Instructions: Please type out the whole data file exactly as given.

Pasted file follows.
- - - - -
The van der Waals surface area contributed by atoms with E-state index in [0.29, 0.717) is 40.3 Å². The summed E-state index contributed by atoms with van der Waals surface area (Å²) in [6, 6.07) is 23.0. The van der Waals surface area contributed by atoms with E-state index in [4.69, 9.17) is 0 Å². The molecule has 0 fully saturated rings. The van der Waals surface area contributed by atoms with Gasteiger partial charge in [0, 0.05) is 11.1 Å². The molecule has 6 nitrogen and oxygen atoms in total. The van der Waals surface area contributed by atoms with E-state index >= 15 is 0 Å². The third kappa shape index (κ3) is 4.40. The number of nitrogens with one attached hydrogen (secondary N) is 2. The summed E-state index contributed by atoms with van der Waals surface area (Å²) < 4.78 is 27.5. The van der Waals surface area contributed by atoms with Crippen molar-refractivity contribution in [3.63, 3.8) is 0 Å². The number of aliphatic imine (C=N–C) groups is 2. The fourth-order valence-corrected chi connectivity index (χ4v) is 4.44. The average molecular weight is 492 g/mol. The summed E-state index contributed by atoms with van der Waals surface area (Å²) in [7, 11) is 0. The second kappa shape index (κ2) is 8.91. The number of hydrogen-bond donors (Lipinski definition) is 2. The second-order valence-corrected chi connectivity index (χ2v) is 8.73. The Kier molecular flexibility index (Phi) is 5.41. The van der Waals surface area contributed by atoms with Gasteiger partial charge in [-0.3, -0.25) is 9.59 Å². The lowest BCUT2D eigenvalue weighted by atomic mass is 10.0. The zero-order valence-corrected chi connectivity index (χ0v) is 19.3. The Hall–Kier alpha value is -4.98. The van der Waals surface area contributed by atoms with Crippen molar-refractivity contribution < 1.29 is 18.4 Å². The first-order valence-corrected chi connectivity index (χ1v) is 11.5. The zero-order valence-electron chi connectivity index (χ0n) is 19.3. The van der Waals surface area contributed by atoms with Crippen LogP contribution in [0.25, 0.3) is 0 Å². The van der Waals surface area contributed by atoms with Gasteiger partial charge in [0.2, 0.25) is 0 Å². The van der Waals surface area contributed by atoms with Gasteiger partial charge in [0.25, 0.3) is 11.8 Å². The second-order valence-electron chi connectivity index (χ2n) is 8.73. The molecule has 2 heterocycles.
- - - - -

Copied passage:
The van der Waals surface area contributed by atoms with E-state index in [0.29, 0.717) is 40.3 Å². The summed E-state index contributed by atoms with van der Waals surface area (Å²) in [6, 6.07) is 23.0. The van der Waals surface area contributed by atoms with E-state index in [4.69, 9.17) is 0 Å². The molecule has 0 fully saturated rings. The van der Waals surface area contributed by atoms with Gasteiger partial charge in [0, 0.05) is 11.1 Å². The molecule has 6 nitrogen and oxygen atoms in total. The van der Waals surface area contributed by atoms with E-state index >= 15 is 0 Å². The third kappa shape index (κ3) is 4.40. The number of nitrogens with one attached hydrogen (secondary N) is 2. The summed E-state index contributed by atoms with van der Waals surface area (Å²) < 4.78 is 27.5. The van der Waals surface area contributed by atoms with Crippen molar-refractivity contribution in [3.63, 3.8) is 0 Å². The number of aliphatic imine (C=N–C) groups is 2. The fourth-order valence-corrected chi connectivity index (χ4v) is 4.44. The average molecular weight is 492 g/mol. The summed E-state index contributed by atoms with van der Waals surface area (Å²) in [7, 11) is 0. The second kappa shape index (κ2) is 8.91. The number of hydrogen-bond donors (Lipinski definition) is 2. The second-order valence-corrected chi connectivity index (χ2v) is 8.73. The Kier molecular flexibility index (Phi) is 5.41. The van der Waals surface area contributed by atoms with Gasteiger partial charge in [-0.3, -0.25) is 9.59 Å². The lowest BCUT2D eigenvalue weighted by atomic mass is 10.0. The zero-order valence-corrected chi connectivity index (χ0v) is 19.3. The Hall–Kier alpha value is -4.98. The van der Waals surface area contributed by atoms with Crippen molar-refractivity contribution < 1.29 is 18.4 Å². The first-order valence-corrected chi connectivity index (χ1v) is 11.5. The zero-order valence-electron chi connectivity index (χ0n) is 19.3. The van der Waals surface area contributed by atoms with Crippen LogP contribution in [0.25, 0.3) is 0 Å². The van der Waals surface area contributed by atoms with Gasteiger partial charge in [0.2, 0.25) is 0 Å². The van der Waals surface area contributed by atoms with Gasteiger partial charge in [0.25, 0.3) is 11.8 Å². The second-order valence-electron chi connectivity index (χ2n) is 8.73. The molecule has 2 heterocycles.